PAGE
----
This tough-minded, disciplined personality would serve WVU well in the Big 12 where games can quickly become helter-skelter affairs. His defensive mindset could also be a plus in an offense-heavy conference.
I’ve never met the guy or listened to many of his press conferences, so I can only go on what I’ve seen while watching his games, but I don’t think it’s fair to grade him. Fickell seems to be a good leader for young men, and I think that’s a plus for any college football program.
Interest in WVU
While there may be no real connection to WVU and West Virginia so this evaluation will be based on professional attraction alone. Firstly, it was somewhat believed that Fickell left Ohio State to hone his coaching skills to succeed Meyer. Obviously, things have not gone according to plan in Columbus and Ryan Day will take over for Meyer sooner than most expected.
This brings up the second point: Fickell is not going to step into the OSU head coaching position in the near future. Now, he may be looking for a Power 5 job that would still allow him to jump to OSU or a similar-level job when the time comes. Fickell could stay at Cincinnati and wait for a decent P5 job to appear, but the WVU job could be the right fit.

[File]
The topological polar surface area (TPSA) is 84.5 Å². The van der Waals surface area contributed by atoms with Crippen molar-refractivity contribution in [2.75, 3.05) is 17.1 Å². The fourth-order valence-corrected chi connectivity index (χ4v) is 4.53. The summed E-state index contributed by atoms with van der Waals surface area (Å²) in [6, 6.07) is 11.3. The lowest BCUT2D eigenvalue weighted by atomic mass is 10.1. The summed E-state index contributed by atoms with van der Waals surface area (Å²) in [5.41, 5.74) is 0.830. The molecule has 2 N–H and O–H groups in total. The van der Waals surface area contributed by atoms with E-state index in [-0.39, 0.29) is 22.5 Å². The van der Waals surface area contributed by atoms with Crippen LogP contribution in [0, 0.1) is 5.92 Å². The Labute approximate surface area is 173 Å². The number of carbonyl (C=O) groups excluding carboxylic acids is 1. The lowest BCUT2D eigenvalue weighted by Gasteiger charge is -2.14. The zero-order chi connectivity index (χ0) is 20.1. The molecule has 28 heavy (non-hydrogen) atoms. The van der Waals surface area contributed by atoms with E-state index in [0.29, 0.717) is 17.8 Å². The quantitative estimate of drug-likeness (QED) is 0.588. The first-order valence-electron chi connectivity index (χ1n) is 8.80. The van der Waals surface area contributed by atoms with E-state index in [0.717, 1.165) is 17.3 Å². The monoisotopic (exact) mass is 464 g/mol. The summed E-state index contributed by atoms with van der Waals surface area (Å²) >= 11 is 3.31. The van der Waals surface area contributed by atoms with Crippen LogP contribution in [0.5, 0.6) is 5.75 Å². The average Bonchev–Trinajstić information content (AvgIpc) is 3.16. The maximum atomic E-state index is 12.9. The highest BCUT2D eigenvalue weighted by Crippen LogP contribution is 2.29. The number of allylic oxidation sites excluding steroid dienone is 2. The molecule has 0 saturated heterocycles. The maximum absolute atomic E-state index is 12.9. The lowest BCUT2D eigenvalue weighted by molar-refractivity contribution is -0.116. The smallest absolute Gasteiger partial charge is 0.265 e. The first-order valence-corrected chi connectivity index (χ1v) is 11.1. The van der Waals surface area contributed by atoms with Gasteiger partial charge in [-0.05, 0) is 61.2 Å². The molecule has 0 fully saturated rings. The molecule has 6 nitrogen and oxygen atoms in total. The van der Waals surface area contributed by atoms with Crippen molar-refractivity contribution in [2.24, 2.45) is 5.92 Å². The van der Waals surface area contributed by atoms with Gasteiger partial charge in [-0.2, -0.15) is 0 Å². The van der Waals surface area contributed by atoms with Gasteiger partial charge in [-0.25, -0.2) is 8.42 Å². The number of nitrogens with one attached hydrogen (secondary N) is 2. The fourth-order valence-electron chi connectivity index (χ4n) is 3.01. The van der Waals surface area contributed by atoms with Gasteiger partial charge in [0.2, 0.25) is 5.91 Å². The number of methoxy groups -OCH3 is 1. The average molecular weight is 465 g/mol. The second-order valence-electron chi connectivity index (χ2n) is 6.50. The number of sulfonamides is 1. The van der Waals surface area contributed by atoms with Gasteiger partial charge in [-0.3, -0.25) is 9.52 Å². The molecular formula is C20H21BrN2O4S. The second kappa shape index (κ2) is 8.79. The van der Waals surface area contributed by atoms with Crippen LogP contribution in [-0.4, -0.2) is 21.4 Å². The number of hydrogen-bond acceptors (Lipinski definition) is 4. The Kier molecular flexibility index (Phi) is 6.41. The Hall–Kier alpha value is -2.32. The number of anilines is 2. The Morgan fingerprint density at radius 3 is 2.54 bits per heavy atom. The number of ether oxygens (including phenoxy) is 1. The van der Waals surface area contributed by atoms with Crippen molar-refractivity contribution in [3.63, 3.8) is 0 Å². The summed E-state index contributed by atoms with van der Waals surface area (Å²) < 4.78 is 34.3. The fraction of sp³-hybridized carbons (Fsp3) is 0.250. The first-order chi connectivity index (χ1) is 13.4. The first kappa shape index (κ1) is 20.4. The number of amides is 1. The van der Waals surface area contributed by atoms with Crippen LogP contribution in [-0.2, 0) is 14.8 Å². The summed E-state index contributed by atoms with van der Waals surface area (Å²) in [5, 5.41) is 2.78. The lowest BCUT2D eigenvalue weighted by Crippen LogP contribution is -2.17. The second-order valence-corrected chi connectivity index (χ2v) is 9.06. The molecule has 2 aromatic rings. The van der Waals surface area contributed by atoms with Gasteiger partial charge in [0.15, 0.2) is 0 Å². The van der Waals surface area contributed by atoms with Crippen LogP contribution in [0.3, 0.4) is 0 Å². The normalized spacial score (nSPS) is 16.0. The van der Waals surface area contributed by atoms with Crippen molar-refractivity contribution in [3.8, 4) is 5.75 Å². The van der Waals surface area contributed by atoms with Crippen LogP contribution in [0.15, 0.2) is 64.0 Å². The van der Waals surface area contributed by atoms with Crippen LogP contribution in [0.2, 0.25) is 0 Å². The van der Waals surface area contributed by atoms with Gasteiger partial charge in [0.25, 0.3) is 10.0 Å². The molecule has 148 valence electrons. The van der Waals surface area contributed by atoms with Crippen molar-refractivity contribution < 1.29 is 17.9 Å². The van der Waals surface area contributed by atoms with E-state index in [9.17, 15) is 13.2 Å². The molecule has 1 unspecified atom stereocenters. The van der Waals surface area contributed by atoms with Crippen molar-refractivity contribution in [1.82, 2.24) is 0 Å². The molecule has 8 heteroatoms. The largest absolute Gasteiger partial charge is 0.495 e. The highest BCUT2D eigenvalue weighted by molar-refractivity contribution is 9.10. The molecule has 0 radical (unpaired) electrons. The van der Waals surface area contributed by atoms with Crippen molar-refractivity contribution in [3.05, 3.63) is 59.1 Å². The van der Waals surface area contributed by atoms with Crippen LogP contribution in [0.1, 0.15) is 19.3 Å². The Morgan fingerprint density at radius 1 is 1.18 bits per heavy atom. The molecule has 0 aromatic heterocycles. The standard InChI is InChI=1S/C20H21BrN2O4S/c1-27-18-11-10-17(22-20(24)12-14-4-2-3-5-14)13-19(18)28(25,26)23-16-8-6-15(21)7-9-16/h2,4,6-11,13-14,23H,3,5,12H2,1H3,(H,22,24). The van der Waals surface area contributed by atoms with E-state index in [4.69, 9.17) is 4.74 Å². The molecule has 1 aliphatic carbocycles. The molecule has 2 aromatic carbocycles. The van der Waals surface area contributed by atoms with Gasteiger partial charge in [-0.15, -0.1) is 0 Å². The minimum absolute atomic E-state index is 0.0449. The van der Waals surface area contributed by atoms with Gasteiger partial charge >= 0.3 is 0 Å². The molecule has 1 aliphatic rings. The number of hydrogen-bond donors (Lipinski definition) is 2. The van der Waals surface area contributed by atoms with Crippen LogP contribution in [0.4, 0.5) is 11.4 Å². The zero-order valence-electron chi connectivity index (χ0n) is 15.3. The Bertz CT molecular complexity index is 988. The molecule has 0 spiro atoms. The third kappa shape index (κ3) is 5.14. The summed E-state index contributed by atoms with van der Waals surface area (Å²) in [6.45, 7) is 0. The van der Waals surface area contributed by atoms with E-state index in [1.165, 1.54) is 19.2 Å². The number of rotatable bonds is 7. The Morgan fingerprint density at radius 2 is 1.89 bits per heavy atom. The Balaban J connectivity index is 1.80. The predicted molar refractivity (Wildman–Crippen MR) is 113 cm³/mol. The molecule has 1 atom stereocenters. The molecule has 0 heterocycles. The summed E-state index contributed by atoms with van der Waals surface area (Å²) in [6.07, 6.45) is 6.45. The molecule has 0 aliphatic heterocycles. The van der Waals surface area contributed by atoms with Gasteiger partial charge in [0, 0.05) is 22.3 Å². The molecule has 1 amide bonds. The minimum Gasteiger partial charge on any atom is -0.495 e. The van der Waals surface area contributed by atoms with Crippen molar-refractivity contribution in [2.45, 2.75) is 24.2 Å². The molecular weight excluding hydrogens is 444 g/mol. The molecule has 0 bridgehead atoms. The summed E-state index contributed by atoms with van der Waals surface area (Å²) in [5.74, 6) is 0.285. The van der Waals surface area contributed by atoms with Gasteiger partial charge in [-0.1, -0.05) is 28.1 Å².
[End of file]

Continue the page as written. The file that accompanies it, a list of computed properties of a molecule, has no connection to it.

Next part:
Would Mountaineer fans be OK with a coach that could jump after a few years if a bigger job opens up? What if Day’s time at OSU turns sour quickly? Would Fickell be the first guy they call? Would being a current P5 coach make him more attractive to OSU or other bluebloods than being at Cincinnati?
From a personal level, Fickell is an Ohio guy through and through. He was born in Columbus, played at OSU and has only coached in Ohio. West Virginia, for those not aware, is a standalone state that borders Ohio to the east and southeast. It’s very possible that his first venture out of the Buckeye State could be to WVU to still stay close to home.
Financially, Cincinnati has an agreement to pay Fickell a base salary of $13.4 million over six years. That averages to $2.23 million per year. He made just at $2 million in base salary this season. WVU could certainly exceed his current salary, but the reason Holgorsen left is that the university wouldn’t give him more money. Now, whether that was due to an inability to pay him more or because he didn’t earn a pay raise is up for debate, but Holgorsen’s five-year extension in 2016 was set to pay him $18.6 million over that span, an average of $3.72 million per year. For both sides, this would be good; WVU wouldn’t have to break the bank to hire a current head coach and Fickell would likely get a pay increase, assuming the sides reach an agreement between his current deal and what WVU was paying Holgorsen.
On the whole, this would likely be an step up the career ladder for Fickell that would lead to more money immediately and could lead to better jobs in the future.